This bridge is part of a series dedicated to the works of the late James Cooper and J.R. Manning. All photos here are courtesy of the latter, who visited the bridge in 2013.
Eagle Center, Iowa- All it takes is a quick turn onto a gravel road and it all goes down hill from there. All the way to the end and you will find this hidden gem. You cannot drive your car over it because it is too fragil. Hence the barriers and signs saying road closed. Yet you can walk or even bike across if you are careful. The bridge is a through truss, with typical truss design and portals- Pratt and Lattice with heels. You don’t know about this bridge except for its metalic beauty, yet the construction of the bridge corresponds to the history of bridge building during the Gilded Ages- 1870 to 1910. You wonder what can be done to keep the bridge in tact because the structure appears stable and look into ideas on how to keep it in place, even though the road is less traveled and it is hidden in areas often ignored by motorists passing by.
And this is the story behind the W-Avenue Bridge in Tama County, Iowa. Tama County has a diverse collection of truss bridges like this one, most of which can be found along Wolf Creek. Yet this one sticks out as a bridge that has a potential for reuse, even in its current location. There is not much to talk about the structure. The bridge is a typical Pratt through truss with pinned connections built after the turn of the century. It was built in 1903 by George E. King, son of Zenas King who operated his business in Cleveland, Ohio, yet the younger King had established his business in Des Moines and populated the state with bridges with his own signature portal bracings (Howe lattice with subdivided heels). The bridge had a simple life, serving local residents and farmers………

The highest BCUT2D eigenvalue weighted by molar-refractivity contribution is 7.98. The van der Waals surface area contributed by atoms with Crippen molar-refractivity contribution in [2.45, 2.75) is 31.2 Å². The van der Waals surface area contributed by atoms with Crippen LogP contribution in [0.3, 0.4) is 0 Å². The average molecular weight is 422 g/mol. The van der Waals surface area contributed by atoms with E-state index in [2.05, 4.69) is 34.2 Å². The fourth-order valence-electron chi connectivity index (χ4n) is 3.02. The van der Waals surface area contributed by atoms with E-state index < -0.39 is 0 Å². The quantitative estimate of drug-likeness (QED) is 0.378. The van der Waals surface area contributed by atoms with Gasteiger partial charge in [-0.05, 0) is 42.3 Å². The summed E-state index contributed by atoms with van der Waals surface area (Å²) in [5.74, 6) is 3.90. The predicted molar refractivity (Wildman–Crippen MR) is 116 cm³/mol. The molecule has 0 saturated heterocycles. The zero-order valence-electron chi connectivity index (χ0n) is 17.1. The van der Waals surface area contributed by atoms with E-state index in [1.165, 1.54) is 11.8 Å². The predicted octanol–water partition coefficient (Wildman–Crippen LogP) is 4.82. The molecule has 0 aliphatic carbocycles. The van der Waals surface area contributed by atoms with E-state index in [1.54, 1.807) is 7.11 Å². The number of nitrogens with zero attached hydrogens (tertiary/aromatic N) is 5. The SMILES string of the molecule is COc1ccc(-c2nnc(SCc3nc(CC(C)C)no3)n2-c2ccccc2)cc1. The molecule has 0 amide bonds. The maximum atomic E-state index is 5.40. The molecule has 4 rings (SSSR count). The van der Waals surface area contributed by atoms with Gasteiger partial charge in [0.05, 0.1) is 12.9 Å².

…….until its closure in 2011.
We don’t know the underlying reason behind the bridge suddenly being closed to traffic except for some inspection reports from bridge firms specialized in modern bridges, like Schuck and Britson with its lopsided report on the Cascade Bridge in Burlington, which led to its closure in 2008. Such biased reports and scare tactics are common but following them like lambs to the slaughter house makes structures like this one be dangerous, when in all reality, the bridge is simply fine. Just a few minor repairs and extra special care and the structure would have remained open today.
Or is it closed?
During his visit in 2013, J.R. Manning took a chance to visit the bridge and saw that even though the bridge was out, according to the sign, it was anything but that with missing boulders, signs knocked over and the like. Some of his observations showed that the bridge was in relatively good shape and one could just have simply put a weight limit on the bridge to keep the trucks off of it. The decking was covered in asphalt and there was no real structural issues that would have justified its closure. In other words, the bridge could have taken a few more years of traffic, assuming that cars cross this location which were rare on this stretch of quiet road
Three years later, new barriers were put into place, but one can walk across it, take some pictures and enjoy the scenery that surrounds the bridge, given the fact that it’s tucked away in the valley. Today, the road to the bridge is all covered in grass but the bridge is safe and sound, hidden away and unused except by the local farm nearby. It makes a person wonder whether the bridge will remain as is given its condition or if it will be reused elsewhere. In any case if it remains where it is, it will make for a good bike trail crossing or park. It’s a matter of sprucing it up and making it safe for use. But given its location, it should not be a problem to spend a few thousand for that.
Whether the people will use it or not depends on the will to spend some time down there. The bridge may be out but it’s still in use for those who want to spend time in the nature, along a quiet creek like Wolf Creek…
…. and think about things in peace. ❤